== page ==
Stop smoking. Stop smoking now. Quitting reduces your risk of lung cancer, even if you’ve smoked for years. Talk to your doctor about strategies and stop-smoking aids that can help you quit. Options include nicotine replacement products, medications and support groups.

Avoid secondhand smoke. If you live or work with a smoker, urge him or her to quit. At the very least, ask him or her to smoke outside. Avoid areas where people smoke, such as bars and restaurants, and seek out smoke-free options.

Test your home for radon. Have the radon levels in your home checked,especially if you live in an area where radon is known to be a problem. High radon levels can be remedied to make your home safer.For information on radon testing, contact your local department ofpublic health or a local chapter of the American Lung Association.

Avoid carcinogens at work. Take precautions to protect yourself from exposure to toxic chemicals at work. For instance, if you’re given a face mask for protection, always wear it. Ask your doctor what moreyou can do to protect yourself at work. Your risk of lung damage from workplace carcinogens increases if you smoke.

Eat a diet full of fruits and vegetables. Choose a healthy diet with a variety of fruits and vegetables. Food sources of vitamins and nutrients are best. Avoid taking large doses of vitamins in pill form, as they may be harmful. For instance, researchers hoping to reduce the risk of lung cancer in heavy smokers gave them beta carotene supplements. Results showed the supplements actually increased the risk of cancer in smokers.

Exercise most days of the week. If you don’t exercise regularly, start out slowly. Try to exercise everyday.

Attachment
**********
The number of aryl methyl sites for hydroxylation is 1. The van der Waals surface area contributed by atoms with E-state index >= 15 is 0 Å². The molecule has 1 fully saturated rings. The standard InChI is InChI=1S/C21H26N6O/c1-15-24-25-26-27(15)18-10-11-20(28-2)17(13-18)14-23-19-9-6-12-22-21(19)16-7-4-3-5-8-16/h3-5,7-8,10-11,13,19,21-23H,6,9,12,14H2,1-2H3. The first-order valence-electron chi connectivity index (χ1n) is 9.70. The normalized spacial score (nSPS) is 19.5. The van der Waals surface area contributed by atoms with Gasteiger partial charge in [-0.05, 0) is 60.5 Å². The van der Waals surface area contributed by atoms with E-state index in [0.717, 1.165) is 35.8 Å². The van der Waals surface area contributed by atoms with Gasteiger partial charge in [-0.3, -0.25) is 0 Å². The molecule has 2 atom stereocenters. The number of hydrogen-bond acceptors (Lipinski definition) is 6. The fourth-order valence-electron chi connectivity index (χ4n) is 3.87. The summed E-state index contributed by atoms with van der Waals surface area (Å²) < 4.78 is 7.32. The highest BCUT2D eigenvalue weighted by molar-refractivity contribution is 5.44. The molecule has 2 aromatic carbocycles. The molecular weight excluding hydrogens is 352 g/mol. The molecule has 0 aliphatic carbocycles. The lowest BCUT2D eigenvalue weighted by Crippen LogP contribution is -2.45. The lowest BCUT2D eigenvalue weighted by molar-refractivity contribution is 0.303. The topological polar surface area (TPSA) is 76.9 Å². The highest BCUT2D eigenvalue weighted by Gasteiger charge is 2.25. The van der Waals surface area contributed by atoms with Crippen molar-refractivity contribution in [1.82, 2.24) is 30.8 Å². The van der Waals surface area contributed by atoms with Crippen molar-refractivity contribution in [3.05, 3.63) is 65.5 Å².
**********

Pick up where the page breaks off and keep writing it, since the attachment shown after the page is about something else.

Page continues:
It’s important to report any unusual physical feelings to your doctor. Often, these unusual feelings can be attributed to other causes, such as bronchitis. But you doctor should check anything that is unusual or worrisome. The signs and symptoms of lung cancer can take years to develop and they may not appear until the disease is advanced.

Symptoms of lung cancer that are in the chest:

  • Coughing, especially if it persists or becomes intense
  • Pain in the chest, shoulder, or back unrelated to pain from coughing
  • A change in color or volume of sputum
  • Shortness of breath
  • Changes in the voice or being hoarse
  • Harsh sounds with each breath (stridor)
  • Recurrent lung problems, such as bronchitis or pneumonia
  • Coughing up phlegm or mucus, especially if it is tinged with blood
  • Coughing up blood

If the original lung cancer has spread, a person may feel symptoms in other places in the body. Common places for lung cancer to spread include other parts of the lungs, lymph nodes, bones, brain, liver,
and adrenal glands.

Symptoms of lung cancer that may occur elsewhere in the body:

  • Loss of appetite or unexplained weight loss
  • Muscle wasting (also known as cachexia)
  • Fatigue
  • Headaches, bone or joint pain
  • Bone fractures not related to accidental injury
  • Neurological symptoms, such as unsteady gait or memory loss
  • Neck or facial swelling
  • General weakness
  • Bleeding
  • Blood clots

Despite the very serious outlook of lung cancer, some people with earlier stage cancers are cured. More than 400,000 people alive today have been diagnosed with lung cancer at some point.

Sources lungcancer.org, cancer.org and the american lung association.